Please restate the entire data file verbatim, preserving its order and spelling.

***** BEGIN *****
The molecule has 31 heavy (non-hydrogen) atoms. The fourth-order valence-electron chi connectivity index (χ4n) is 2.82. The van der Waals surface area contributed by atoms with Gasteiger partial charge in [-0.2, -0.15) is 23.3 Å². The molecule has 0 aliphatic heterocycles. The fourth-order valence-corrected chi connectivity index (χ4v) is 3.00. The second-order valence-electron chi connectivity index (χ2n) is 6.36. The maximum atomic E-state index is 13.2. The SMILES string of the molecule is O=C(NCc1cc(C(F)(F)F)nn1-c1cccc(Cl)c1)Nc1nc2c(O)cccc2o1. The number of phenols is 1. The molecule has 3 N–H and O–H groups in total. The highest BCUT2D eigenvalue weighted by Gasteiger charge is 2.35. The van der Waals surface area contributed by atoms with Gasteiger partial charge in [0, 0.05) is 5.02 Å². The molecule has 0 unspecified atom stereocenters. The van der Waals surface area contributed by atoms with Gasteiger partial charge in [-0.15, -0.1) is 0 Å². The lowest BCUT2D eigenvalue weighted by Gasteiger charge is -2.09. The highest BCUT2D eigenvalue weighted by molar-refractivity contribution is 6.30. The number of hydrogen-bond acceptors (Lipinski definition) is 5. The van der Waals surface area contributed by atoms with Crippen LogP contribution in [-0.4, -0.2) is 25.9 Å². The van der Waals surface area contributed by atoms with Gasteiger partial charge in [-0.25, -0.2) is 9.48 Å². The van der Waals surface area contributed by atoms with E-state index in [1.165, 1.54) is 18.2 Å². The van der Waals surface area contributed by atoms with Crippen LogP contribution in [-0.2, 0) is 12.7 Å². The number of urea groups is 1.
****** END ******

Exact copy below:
The molecule has 31 heavy (non-hydrogen) atoms. The fourth-order valence-electron chi connectivity index (χ4n) is 2.82. The van der Waals surface area contributed by atoms with Gasteiger partial charge in [-0.2, -0.15) is 23.3 Å². The molecule has 0 aliphatic heterocycles. The fourth-order valence-corrected chi connectivity index (χ4v) is 3.00. The second-order valence-electron chi connectivity index (χ2n) is 6.36. The maximum atomic E-state index is 13.2. The SMILES string of the molecule is O=C(NCc1cc(C(F)(F)F)nn1-c1cccc(Cl)c1)Nc1nc2c(O)cccc2o1. The number of phenols is 1. The molecule has 3 N–H and O–H groups in total. The highest BCUT2D eigenvalue weighted by Gasteiger charge is 2.35. The van der Waals surface area contributed by atoms with Gasteiger partial charge in [0, 0.05) is 5.02 Å². The molecule has 0 unspecified atom stereocenters. The van der Waals surface area contributed by atoms with Gasteiger partial charge in [-0.15, -0.1) is 0 Å². The lowest BCUT2D eigenvalue weighted by Gasteiger charge is -2.09. The highest BCUT2D eigenvalue weighted by molar-refractivity contribution is 6.30. The number of hydrogen-bond acceptors (Lipinski definition) is 5. The van der Waals surface area contributed by atoms with Crippen LogP contribution in [-0.4, -0.2) is 25.9 Å². The van der Waals surface area contributed by atoms with Gasteiger partial charge in [-0.25, -0.2) is 9.48 Å². The van der Waals surface area contributed by atoms with E-state index in [1.165, 1.54) is 18.2 Å². The van der Waals surface area contributed by atoms with Crippen LogP contribution in [-0.2, 0) is 12.7 Å². The number of urea groups is 1.